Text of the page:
A Tea By Any Other Name

August 26, 2013 2 min read

The Road to Tea Time begins 3,500 years ago, in the extremely rugged mountains of southern China, not terribly far from either Burma or India. It is there that a plant is identified and first cultivated for its medicinal properties. Because it is so bitter is it called, “te”, or perhaps “tu”, meaning simply, “bitter plant.”

The use of the tea plant remains primarily medicinal for more than a thousand years. The first reliable records of tea being consumed simply as a beverage come in the second and third centuries BC.  By this time, tea consumption has spread throughout China and into neighboring regions in Asia. And it is this slow geographic spread that leads not only to differing treatment of tea– different methods utilized to grow the plant, to harvest the leaves and to prepare them for use, but to linguistic divergence as well.

In the present day, tea is know by three main names: “tea” in English and many other languages, “cha” in Chinese, Japanese and Korean among many other languages (including English), and “chai” notably in Russian, a number of other central Asian languages, a variety of African languages and...English.  What goes around comes, literally, around– at least when it comes to the common names used for the beverage brewed from the leaves of Camellia Sinensis.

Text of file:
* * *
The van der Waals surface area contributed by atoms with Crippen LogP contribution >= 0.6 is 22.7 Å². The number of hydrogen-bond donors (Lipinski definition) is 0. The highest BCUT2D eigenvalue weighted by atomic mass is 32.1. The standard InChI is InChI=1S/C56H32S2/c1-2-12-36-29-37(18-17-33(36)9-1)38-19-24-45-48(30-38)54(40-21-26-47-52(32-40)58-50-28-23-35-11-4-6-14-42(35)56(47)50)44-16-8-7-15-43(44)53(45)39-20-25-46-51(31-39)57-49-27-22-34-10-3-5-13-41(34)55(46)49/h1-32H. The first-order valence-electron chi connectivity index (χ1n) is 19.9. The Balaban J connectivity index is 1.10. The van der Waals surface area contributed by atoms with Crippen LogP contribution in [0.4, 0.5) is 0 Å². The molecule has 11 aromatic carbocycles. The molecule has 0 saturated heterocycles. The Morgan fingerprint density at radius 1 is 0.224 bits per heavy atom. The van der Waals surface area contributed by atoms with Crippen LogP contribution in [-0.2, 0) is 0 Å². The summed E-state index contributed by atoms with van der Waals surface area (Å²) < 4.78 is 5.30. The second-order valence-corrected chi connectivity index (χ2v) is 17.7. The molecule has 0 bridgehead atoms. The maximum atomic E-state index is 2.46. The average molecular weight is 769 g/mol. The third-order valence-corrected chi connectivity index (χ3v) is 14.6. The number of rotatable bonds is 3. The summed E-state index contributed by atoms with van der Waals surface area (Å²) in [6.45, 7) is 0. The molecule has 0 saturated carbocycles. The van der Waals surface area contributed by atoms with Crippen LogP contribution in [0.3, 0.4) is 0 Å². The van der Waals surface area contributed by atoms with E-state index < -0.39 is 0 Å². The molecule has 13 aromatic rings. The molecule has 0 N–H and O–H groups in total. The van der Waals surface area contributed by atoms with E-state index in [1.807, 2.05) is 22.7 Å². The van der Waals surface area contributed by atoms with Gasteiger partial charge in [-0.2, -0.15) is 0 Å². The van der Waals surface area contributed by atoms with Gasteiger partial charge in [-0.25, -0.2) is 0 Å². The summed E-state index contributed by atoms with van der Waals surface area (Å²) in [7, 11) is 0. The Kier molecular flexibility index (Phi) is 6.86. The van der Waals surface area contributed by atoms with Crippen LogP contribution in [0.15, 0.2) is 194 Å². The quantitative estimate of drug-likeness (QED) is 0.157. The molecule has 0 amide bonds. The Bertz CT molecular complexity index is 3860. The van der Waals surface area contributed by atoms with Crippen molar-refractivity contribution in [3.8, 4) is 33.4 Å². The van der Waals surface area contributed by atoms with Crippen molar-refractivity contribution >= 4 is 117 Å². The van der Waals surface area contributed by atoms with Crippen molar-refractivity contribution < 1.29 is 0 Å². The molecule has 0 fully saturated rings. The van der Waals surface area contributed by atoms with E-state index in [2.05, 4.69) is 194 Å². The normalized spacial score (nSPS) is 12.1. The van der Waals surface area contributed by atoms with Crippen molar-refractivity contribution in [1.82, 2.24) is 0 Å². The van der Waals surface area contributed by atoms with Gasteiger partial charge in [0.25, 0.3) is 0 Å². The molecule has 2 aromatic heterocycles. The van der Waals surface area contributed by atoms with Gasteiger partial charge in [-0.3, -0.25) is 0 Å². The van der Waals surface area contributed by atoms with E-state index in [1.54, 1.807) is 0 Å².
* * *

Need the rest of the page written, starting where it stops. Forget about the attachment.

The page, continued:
It has been said that the United States and England are two great nations, divided by a common language – the implicit joke being that the two versions of English aren’t the same at all. Bear that concept in mind and consider the geography of China over the last several thousand years – it could not have been better designed to promote linguistic separation and isolation, leading to a panoply of languages, many mutually unintelligible.

Because of this geographic influence, two linguistically distinct words for tea – “te” from the port city of Xiamen in Fujian Province migrated to Europe, while “chah” from the port city of Guangzhou/Canton in Guangdong Province spread to India and other regions, taken by tea traders to every point in the known world. The Mandarin Chinese pronunciation “cha” moved overland to central Asia and Persia, where it became “chai” before migrating further still into the languages of Russia, Turkey and beyond.

Though variations abound, wherever one travels asking for tea-cha-chai should result in comprehension though it should be added that “your results may vary.” Remember too that not only does tea go by a variety of names, but that the concept of tea itself is somewhat, ah, fluid. The customs surrounding the preparation of tea can be every bit as varied as the names by which it goes.

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